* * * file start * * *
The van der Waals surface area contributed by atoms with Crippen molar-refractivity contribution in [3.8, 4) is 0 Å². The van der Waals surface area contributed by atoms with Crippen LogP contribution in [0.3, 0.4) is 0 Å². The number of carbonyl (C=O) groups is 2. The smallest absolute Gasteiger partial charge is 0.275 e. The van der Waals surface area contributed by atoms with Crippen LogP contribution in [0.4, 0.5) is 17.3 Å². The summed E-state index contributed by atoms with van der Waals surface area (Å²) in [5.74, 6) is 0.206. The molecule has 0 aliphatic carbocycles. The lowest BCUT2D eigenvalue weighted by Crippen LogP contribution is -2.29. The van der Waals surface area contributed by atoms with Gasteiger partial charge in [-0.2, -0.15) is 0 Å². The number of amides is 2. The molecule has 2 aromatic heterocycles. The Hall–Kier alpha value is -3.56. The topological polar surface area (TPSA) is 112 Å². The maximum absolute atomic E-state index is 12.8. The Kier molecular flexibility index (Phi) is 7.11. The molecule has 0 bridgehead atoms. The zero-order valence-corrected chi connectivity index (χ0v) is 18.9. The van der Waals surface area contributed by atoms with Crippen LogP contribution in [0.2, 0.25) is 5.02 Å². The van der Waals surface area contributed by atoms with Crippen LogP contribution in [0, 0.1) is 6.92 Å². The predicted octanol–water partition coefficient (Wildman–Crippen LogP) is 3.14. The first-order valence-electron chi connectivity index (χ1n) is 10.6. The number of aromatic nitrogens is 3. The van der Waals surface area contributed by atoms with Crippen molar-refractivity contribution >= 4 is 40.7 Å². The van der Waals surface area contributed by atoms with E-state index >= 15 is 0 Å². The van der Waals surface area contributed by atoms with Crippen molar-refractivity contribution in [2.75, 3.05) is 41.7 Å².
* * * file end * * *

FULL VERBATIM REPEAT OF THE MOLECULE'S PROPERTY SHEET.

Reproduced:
The van der Waals surface area contributed by atoms with Crippen molar-refractivity contribution in [3.8, 4) is 0 Å². The van der Waals surface area contributed by atoms with Crippen LogP contribution in [0.3, 0.4) is 0 Å². The number of carbonyl (C=O) groups is 2. The smallest absolute Gasteiger partial charge is 0.275 e. The van der Waals surface area contributed by atoms with Crippen LogP contribution in [0.4, 0.5) is 17.3 Å². The summed E-state index contributed by atoms with van der Waals surface area (Å²) in [5.74, 6) is 0.206. The molecule has 0 aliphatic carbocycles. The lowest BCUT2D eigenvalue weighted by Crippen LogP contribution is -2.29. The van der Waals surface area contributed by atoms with Gasteiger partial charge in [-0.2, -0.15) is 0 Å². The number of amides is 2. The molecule has 2 aromatic heterocycles. The Hall–Kier alpha value is -3.56. The topological polar surface area (TPSA) is 112 Å². The maximum absolute atomic E-state index is 12.8. The Kier molecular flexibility index (Phi) is 7.11. The molecule has 0 bridgehead atoms. The zero-order valence-corrected chi connectivity index (χ0v) is 18.9. The van der Waals surface area contributed by atoms with Crippen LogP contribution in [0.2, 0.25) is 5.02 Å². The van der Waals surface area contributed by atoms with Crippen LogP contribution in [0, 0.1) is 6.92 Å². The predicted octanol–water partition coefficient (Wildman–Crippen LogP) is 3.14. The first-order valence-electron chi connectivity index (χ1n) is 10.6. The number of aromatic nitrogens is 3. The van der Waals surface area contributed by atoms with Crippen molar-refractivity contribution >= 4 is 40.7 Å². The van der Waals surface area contributed by atoms with E-state index >= 15 is 0 Å². The van der Waals surface area contributed by atoms with Crippen molar-refractivity contribution in [2.75, 3.05) is 41.7 Å².